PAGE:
Attention to detail and attention to the interplay between the smallest sounds and the larger ideas around them, are hallmarks of Dan Pound’s signature sound. On Change of Weather, Pound uses that to make musical commentary on the weather—how it affects us and how we affect it. The journey takes us through places of fog and rain, and into zones that are both sunny and cool. It begins in darker tones with the two-part “Through the Fog.” The first, shorter part sets the mood with low-end chords creeping in like lowering clouds and skittering electronics arcing over our heads. Pound’s constructs wander slowly past, the sounds appropriately misty. Settle in for the second part, the longest ride here at just over 18 minutes. It soon brightens considerably more than its first part, and develops a richer complexity. Vocal samples with a tribal flair and light percussion fill the space alongside those pads and even more woven analog electronics. It’s quiet and deep but layers in a gentle vibe. Toward the end it smooths and thins beautifully, putting all the focus on flowing ambient lines. I feel that there is an organic movement happening from piece to piece on this album. It’s often subtle and may even be a matter of me as a reviewer looking for connections. There are light twinkling sounds in “Through the Fog, Part II” that seem to get picked up as droplets in “After the Rain.” let’s go back for a moment to my comment about the integral role of small sounds in Pound’s work—there may be no better example than this. He fills your ears with fluid, burbling sounds, some barely a squib, and sets them in bouncing motion. That feel, and the rain motif, carries over further into “Rainforest,” where Pound folds in some flute to up the acoustic/organic ante. This one will most certainly soothe your soul. Now, this may be too much of a stretch, but I think the flute sound may find something of a logical extension in the harmonica that comes in during “A Differnt Wind.” It fits into the the way Pound is melting together electronic and breath-based sounds. At the very least, the texture it adds is excellent, sharply cutting its way through the misty pads. “Moon Tide Rising” closes out the release in twinkly, bright style, but it might be too bright. There is something less than pleasant in the sort of dissonant play between the chimes and the underlying pads, something feeling almost like a disconnect, that takes me briefly out the album. It feels in places like there are two competing ideas pulling me in opposing directions, and I’m not enjoying that sensation. Coming at the end of an incredibly deep flow, it gets a bit of wince from me. Overall, however, Change of Weather is well worth a very deep listen. Take in the complexity of Dan Pound’s work, and enjoy.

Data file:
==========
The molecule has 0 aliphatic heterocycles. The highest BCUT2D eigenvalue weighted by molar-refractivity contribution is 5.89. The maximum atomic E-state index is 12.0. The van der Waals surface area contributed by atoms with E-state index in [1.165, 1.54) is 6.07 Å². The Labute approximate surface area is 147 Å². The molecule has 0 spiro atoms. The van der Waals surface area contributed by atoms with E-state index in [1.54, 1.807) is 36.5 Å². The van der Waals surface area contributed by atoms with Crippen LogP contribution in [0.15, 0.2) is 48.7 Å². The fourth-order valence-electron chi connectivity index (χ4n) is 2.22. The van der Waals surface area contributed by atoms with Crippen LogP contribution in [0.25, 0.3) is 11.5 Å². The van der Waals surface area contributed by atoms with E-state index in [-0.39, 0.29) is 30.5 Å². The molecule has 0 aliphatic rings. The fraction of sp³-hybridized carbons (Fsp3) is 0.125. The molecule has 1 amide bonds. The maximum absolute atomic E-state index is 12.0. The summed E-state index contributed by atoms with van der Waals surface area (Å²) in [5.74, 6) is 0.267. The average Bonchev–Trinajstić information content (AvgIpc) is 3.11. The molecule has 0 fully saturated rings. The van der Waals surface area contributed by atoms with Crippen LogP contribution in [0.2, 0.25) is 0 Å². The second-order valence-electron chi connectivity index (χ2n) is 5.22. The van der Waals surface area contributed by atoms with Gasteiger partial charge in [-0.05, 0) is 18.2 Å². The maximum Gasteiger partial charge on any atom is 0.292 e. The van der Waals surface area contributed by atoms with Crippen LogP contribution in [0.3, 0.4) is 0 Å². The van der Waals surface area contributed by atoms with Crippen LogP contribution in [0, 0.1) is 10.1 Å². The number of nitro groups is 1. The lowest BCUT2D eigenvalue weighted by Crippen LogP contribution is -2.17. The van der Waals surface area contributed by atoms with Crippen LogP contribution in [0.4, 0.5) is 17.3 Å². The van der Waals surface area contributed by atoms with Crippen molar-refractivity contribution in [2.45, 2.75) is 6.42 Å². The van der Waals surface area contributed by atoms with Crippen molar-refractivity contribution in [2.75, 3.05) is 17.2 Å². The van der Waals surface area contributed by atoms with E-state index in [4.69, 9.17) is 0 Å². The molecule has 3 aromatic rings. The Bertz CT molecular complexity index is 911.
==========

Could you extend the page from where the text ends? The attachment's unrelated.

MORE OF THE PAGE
Available from Dan Pound’s web site.